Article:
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Green Bonds: Why life cycle assessment is useful?

Green bonds have emerged as a key instrument to fund projects contributing to climate change mitigation or environmental protection. Yet, there is currently no consistent, robust and comparable standard for estimating the environmental impacts of green bonds. This may hamper the growth of sustainable finance. Using life cycle assessment (LCA) can provide a comprehensive environmental assessment of projects throughout their life cycle.

In an in an open access paper, researchers from the Environmental Research and Innovation (ERIN) department of the Luxembourg Institute of Science and Technology (LIST) examined how effective green bonds are at decarbonising the economy and if there are potential unseen side effects.

Data scarcity and heterogeneity

Undoubtedly, green bonds play an increasing role in financing investments for development and climate transition.

As no global standard exists to report information, a number of initiatives emerged to reduce the risk of greenwashing and increase transparency. They include the Green Bond Principles (GBP), the Climate Bond Initiative or approved verifiers. In addition, it is market practice that issuers hire a second-party opinion provider to check and rate the green bond issuance from an environmental perspective. Despite these efforts, the industry remains self-regulated.

In this context of data scarcity and heterogeneity in use of proceeds, is there any potential for LCA to support a more robust reporting framework? If yes, how does it compare to conventional accounting? And finally, beyond carbon accounting, can LCA give any indication of wider environmental sustainability consequences?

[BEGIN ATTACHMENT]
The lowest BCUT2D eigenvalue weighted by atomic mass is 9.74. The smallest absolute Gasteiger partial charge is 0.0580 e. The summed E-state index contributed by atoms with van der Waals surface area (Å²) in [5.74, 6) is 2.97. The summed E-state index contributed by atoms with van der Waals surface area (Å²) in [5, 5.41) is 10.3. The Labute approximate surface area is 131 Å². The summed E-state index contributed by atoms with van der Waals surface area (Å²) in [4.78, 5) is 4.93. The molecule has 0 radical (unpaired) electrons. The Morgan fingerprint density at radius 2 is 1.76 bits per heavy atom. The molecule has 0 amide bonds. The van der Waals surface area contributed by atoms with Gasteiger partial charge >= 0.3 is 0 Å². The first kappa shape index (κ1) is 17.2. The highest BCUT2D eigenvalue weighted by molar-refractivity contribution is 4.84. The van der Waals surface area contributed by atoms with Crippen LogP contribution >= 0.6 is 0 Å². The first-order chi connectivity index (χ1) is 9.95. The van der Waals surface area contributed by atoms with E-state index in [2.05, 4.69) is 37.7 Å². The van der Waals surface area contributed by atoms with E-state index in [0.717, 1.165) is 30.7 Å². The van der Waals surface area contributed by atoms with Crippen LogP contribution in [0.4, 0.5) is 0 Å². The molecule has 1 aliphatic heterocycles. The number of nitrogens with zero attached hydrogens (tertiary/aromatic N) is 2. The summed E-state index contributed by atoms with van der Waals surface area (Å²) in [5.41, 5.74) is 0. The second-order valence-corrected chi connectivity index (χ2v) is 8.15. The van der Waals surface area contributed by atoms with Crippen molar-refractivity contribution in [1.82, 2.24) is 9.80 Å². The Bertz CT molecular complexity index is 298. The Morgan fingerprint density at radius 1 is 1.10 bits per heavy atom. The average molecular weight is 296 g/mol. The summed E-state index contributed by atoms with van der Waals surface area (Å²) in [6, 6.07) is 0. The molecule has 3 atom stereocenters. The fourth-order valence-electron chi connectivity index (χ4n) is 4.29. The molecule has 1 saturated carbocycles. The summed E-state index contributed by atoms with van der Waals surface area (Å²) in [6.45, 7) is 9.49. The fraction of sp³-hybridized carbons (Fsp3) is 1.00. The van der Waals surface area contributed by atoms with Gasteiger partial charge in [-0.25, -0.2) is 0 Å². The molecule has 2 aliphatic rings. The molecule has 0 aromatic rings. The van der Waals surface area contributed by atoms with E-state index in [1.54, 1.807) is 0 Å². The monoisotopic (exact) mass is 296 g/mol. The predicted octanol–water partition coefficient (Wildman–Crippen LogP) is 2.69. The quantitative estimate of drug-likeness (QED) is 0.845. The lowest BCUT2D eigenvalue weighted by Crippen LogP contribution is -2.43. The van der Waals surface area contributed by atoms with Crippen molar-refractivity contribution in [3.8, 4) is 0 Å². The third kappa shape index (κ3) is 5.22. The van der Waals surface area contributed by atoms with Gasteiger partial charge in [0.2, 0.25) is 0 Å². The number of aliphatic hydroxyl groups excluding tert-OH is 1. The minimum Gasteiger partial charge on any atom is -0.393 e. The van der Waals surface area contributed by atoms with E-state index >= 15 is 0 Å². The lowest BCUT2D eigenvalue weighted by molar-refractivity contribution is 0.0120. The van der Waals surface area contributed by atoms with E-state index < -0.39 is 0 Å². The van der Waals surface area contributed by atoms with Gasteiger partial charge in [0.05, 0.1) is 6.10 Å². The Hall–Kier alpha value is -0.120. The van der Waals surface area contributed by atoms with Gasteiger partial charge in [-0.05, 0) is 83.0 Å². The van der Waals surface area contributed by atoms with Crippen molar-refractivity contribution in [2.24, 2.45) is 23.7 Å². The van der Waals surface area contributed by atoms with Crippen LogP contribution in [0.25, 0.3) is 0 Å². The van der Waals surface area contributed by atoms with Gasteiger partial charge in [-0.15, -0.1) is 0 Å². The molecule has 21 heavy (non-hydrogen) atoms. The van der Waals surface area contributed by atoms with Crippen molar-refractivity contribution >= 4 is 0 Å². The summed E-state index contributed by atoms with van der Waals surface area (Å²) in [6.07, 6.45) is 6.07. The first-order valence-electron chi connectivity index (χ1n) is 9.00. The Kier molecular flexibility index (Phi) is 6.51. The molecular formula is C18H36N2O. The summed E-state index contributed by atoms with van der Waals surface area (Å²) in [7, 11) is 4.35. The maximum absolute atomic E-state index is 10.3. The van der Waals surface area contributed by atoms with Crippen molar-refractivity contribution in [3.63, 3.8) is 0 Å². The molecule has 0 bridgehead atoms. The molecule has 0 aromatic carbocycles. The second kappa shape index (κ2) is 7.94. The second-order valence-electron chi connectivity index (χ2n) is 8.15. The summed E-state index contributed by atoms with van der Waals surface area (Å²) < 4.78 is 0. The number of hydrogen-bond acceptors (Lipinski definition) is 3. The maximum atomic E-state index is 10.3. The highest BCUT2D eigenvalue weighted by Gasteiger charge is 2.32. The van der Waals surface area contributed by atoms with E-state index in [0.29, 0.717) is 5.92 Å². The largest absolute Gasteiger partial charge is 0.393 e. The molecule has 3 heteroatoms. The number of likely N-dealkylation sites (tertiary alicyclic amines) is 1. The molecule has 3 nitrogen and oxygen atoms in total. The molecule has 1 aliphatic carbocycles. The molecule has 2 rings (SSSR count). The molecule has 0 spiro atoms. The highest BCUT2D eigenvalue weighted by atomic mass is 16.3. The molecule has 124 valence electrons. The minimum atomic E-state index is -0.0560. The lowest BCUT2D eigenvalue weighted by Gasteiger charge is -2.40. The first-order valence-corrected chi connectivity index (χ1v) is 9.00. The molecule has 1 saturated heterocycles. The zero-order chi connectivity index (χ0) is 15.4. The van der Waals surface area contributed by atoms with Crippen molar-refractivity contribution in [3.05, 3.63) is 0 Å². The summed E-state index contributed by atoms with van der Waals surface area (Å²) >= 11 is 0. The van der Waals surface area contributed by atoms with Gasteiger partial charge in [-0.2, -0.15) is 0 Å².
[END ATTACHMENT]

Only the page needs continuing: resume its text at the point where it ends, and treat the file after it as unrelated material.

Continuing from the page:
To limit the increase in global average temperature to 2 °C, funds directed towards sustainable projects need to increase substantially.

Lack of appropriate indicators and metrics increase the risk of greenwashing and present a lost opportunity to direct funds towards the most suitable projects.

Technologies on a level playing field and wider inclusion of environmental impacts

Following a life cycle perspective to assess the environmental impacts of a green bond is useful for two reasons. First, it puts technologies on a level playing field. Indeed, some technologies have relatively low emissions during the use phase but at the cost of relatively higher emissions during the construction or end-of-life phase.

Second, linking projects to LCA databases allows for the inclusion of environmental impacts beyond greenhouse gas emissions. While some investors may only be interested in climate change mitigation, others may want to achieve climate change mitigation with as little cost to other environmental goals as possible.

Box and whisker plot showing the improvement (positive) or deterioration (negative) in various environmental indicators relative to the LCA marginal mix reference case, per million euro invested in the Climate Awareness Bonds’ pool, by technology. The box delineates the lower and upper quartiles with the median marked with a line, whiskers show smallest and largest values.

Life cycle assessment-based rules may prove the right tool to measure sustainability

The recently agreed-upon EU framework for sustainable finance explicitly requires economic activities to provide a ‘substantial contribution’ to one of the six listed environmental objectives while not doing ‘significant harm’ to any of the other environmental objectives for the economic activity to be deemed ‘environmentally sustainable’.

The draft proposal for the EU Ecolabel for Financial Products states that bond funds must show a share of 70% in fixed-income instruments that align with the Taxonomy to receive the EU Ecolabel. As elements of this framework become legally binding in the future through delegated acts, conducting this kind of assessment over multiple indicators may become necessary.

In this context, LCA and the ready infrastructure of LCA databases and methodologies can provide the tools to meet future reporting requirements.

Meet the researchers

Thomas Gibon
 Ioana-Ştefania Popescu
Claudia Hitaj
Claudio Petucco
Enrico Benetto

Extracts from Shades of green: life cycle assessment of renewable energy projects financed through green bonds. Letter by Thomas Gibon et al 2020 Environ. Res. Lett. 15 104045

This research is part of LIST REFUND project.

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